Federal Appeals Court Hears Arguments in Kentucky Fen-Phen Case
A federal appeals panel heard arguments on January 19th from two attorneys who were convicted of bilking clients out of millions in connection with a Kentucky Fen Phen lawsuit.
Sixty-year-old William Gallion and 57-year-old Shirley Cunningham Jr. were convicted in 2009 of scamming 400 clients out of $94.6 million from a $200 million settlement entered against American Home Products, the maker of popular diet drug fen-phen. Prosecutors say the two kept approximately 75% of settlement money for themselves, distributing the remaining monies to plaintiffs without disclosing the full amount of the judgment.
Fen-phen, a combination of fenfleuramine and phentermine, was pulled from the market after users reported heart problems related to the drug. Specifically, a number of plaintiffs involved in the litigation claimed the drug caused a serious condition known as persistent pulmonary hypertension or PPH. PPH is a condition in which the blood vessels of the lungs narrow, making it more difficult to breathe and for oxygen to be pumped to the heart.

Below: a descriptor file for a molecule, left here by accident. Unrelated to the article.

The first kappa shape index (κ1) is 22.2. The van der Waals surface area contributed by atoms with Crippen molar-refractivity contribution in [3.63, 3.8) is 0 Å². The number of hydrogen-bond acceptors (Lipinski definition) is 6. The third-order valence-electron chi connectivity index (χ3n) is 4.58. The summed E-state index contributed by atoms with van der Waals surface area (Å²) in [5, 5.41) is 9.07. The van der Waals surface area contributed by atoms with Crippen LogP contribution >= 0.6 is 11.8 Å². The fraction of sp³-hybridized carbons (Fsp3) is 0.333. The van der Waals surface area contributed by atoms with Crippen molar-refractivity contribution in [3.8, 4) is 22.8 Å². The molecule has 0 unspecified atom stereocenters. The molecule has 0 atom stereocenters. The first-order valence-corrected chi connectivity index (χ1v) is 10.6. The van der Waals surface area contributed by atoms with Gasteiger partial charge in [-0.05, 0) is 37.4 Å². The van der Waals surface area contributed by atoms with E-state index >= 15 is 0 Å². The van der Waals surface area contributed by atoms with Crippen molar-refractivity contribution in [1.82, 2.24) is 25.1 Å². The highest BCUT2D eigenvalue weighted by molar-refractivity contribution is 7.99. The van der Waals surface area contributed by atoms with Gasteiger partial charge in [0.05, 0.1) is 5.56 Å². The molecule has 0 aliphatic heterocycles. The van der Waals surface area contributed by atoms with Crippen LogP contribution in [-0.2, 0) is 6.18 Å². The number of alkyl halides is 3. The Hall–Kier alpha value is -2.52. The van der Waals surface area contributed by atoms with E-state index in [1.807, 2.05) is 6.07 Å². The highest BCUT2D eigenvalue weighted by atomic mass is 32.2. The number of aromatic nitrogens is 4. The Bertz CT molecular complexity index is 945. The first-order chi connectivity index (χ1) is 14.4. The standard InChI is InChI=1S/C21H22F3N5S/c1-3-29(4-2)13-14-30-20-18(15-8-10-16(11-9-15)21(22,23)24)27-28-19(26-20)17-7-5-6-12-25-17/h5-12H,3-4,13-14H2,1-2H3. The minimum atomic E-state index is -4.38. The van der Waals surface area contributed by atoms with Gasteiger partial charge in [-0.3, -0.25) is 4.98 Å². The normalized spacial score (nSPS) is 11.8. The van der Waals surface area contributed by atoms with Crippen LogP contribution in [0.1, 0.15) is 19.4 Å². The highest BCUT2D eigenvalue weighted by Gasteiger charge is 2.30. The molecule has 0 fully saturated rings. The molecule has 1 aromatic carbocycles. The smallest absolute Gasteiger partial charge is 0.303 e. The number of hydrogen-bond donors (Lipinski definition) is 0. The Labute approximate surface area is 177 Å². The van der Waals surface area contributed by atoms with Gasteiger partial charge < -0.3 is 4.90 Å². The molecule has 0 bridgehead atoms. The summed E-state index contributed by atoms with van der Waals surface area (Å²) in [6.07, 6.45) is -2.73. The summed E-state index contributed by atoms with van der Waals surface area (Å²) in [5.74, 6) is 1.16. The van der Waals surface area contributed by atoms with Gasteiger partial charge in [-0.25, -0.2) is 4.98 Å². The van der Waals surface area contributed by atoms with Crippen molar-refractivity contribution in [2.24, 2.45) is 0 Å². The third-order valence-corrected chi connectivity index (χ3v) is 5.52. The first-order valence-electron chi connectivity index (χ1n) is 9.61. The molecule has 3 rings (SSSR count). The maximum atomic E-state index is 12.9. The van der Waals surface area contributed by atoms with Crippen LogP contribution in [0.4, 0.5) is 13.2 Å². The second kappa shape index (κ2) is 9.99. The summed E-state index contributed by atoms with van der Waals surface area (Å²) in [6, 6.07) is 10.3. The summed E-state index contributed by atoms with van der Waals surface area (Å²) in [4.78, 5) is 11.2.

According to CBS News, Gallion and Cunningham, Jr. appealed their case to the 6th Circuit Court of Appeals in Cincinnati, claiming an error on the part of the original trial judge. One member of the appellate panel, Judge Ronnie Lee Gilman said that the way the two attorneys handled the settlement simply “looks wrong” in the eyes of the law. The panel agreed to take the case under advisement but has yet to issue a ruling on the appeal.
Both Gallion and Cunningham have been disbarred, along with another attorney who worked on the case, Melbourne Mills. The Kentucky Supreme Court also disbarred Judge Joseph P. Bamberger, who oversaw the settlement and also profited from it. Another attorney, Stanley Chesley, is also being considered for disbarment in connection with ethics charges he faces relating to the Fen Phen case.
In December 2011, the Kentucky Supreme Court agreed to hear arguments from Fen Phen plaintiffs who had sought and won a $42 million judgment against Gallion and Cunningham but subsequently saw the decision overturned by the Kentucky Court of Appeals. If the federal appeals court upholds their original convictions, Cunningham will be released in 2025 and Gallion will be freed in 2029.
If you or a loved one developed persistent pulmonary hypertension or other complications after taking fen phen, you may still be eligible to file a personal injury claim. The fen phen attorneys at Nadrich & Cohen, LLP are investigating claims from patients in all 50 states and we want to hear from you.
Call us today at 1-800-722-0765 to schedule your no-cost, no-obligation initial case evaluation. All cases are accepted on a contingency basis, meaning there is never a fee unless we recover a judgment on your behalf.